As for other communities of interest and how they ranked compared to the other 366 metro areas, here’s a look:
- Austin, Texas: 4
- Kansas City: 16
- Boulder, Colo.: 87
- Oklahoma City: 99
- Lincoln, Neb.: 108
- Iowa City: 122
- Ames, Iowa: 125
- Columbia, Mo.: 136
- College Station, Texas: 157
- Manhattan: 163
- Waco, Texas: 202
- Wichita: 204
- Topeka: 247
- Lubbock, Texas: 272
Of the cities in the Big 12, all are listed except Stillwater, which is too small for the ranking, and Norman is included in the Oklahoma City metro area. Lawrence ranked below all of them.
• Local leaders are pointing to some economic development successes, and the new bioscience and technology incubator on KU’s West Campus is one of them. Now, leaders at the incubator facility are alerting city and county officials that they may be asking for significant money to expand. The new facility, which opened last summer, wants to begin planning for a second phase that would basically double the square footage of the facility. But that expansion likely would require a total of $2 million in funding from the city and county, although the funding probably could come in the form of $100,000 annual payments from both the city and the county for the next 10 years. The expansion is expected to cost $8 million to $10 million. Likely, KU and the state also would be tapped for funding, which was the formula used to build the first phase of the facility. Strong activity at the incubator is fueling the desire to expand.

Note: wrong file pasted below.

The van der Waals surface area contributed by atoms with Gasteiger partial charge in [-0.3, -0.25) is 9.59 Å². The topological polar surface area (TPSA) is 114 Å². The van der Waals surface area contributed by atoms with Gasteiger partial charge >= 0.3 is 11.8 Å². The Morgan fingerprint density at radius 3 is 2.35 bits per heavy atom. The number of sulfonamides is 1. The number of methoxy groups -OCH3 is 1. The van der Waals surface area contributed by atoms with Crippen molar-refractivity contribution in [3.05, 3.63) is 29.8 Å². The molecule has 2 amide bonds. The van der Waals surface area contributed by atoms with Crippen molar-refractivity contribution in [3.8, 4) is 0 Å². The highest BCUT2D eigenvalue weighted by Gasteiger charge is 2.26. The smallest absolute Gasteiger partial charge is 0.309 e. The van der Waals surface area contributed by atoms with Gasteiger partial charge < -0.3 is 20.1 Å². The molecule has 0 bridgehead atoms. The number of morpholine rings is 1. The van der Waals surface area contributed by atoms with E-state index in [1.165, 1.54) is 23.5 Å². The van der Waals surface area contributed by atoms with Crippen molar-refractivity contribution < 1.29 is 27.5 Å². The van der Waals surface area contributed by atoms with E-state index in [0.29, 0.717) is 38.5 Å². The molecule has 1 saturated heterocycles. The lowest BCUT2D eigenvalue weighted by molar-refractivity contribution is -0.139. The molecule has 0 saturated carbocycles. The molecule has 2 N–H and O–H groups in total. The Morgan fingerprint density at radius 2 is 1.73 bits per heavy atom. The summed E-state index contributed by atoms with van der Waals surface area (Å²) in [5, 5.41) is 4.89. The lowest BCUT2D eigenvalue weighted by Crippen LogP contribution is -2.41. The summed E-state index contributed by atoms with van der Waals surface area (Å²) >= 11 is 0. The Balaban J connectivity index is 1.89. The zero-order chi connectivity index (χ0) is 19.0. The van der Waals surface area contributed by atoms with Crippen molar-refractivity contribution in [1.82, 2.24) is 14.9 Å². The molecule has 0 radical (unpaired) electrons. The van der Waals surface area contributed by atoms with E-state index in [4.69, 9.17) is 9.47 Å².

The center has seven tenants and has leased more than 50 percent of its existing space. Most of the tenants have been technology start-up companies, but the center recently signed a lease for a life sciences company — Nanopharm — that is a spinout of KU research. Some companies in the center also aren’t startups. As we’ve previously reported, Garmin has opened an office in the center, and now employs 13 tech positions at the site. An Irish-based Web development company, Propylon, also is based at the center. It has a major contract with the state of Kansas to digitize government functions, and it is planning to add 10 to 15 employees to the six that already are at the site. In total, the center is expected to have about 50 employees in the near future. That puts the center about where it would be after its third year of operation, not it first. Those numbers are creating excitement with several economic development types. Whether they’ll produce enough excitement to garner another $2 million in local funding, will be interesting to watch. Expect the topic to get discussion during this summer’s budget sessions at City Hall and the Courthouse.